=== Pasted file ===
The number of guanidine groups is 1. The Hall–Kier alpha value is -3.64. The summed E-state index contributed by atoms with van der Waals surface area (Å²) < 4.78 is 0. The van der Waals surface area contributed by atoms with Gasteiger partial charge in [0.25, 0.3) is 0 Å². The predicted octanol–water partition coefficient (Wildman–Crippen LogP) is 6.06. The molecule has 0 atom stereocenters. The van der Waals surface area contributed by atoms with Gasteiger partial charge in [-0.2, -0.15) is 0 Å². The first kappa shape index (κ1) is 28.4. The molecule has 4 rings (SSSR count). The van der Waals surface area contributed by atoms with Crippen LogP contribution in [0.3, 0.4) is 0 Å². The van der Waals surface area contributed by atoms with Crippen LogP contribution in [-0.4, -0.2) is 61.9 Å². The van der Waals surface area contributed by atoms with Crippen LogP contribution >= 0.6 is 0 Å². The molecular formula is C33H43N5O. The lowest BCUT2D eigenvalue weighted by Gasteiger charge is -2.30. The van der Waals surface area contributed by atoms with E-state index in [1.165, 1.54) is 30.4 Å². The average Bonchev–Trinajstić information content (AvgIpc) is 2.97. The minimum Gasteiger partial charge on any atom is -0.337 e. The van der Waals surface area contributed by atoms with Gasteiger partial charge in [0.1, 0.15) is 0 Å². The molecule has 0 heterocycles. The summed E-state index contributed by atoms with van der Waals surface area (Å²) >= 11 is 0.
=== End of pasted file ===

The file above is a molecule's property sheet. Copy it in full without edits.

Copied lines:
The number of guanidine groups is 1. The Hall–Kier alpha value is -3.64. The summed E-state index contributed by atoms with van der Waals surface area (Å²) < 4.78 is 0. The van der Waals surface area contributed by atoms with Gasteiger partial charge in [0.25, 0.3) is 0 Å². The predicted octanol–water partition coefficient (Wildman–Crippen LogP) is 6.06. The molecule has 0 atom stereocenters. The van der Waals surface area contributed by atoms with Gasteiger partial charge in [-0.2, -0.15) is 0 Å². The first kappa shape index (κ1) is 28.4. The molecule has 4 rings (SSSR count). The van der Waals surface area contributed by atoms with Crippen LogP contribution in [0.3, 0.4) is 0 Å². The van der Waals surface area contributed by atoms with Crippen LogP contribution in [-0.4, -0.2) is 61.9 Å². The van der Waals surface area contributed by atoms with Crippen LogP contribution >= 0.6 is 0 Å². The molecular formula is C33H43N5O. The lowest BCUT2D eigenvalue weighted by Gasteiger charge is -2.30. The van der Waals surface area contributed by atoms with E-state index in [1.165, 1.54) is 30.4 Å². The average Bonchev–Trinajstić information content (AvgIpc) is 2.97. The minimum Gasteiger partial charge on any atom is -0.337 e. The van der Waals surface area contributed by atoms with Gasteiger partial charge in [0.1, 0.15) is 0 Å². The molecule has 0 heterocycles. The summed E-state index contributed by atoms with van der Waals surface area (Å²) >= 11 is 0.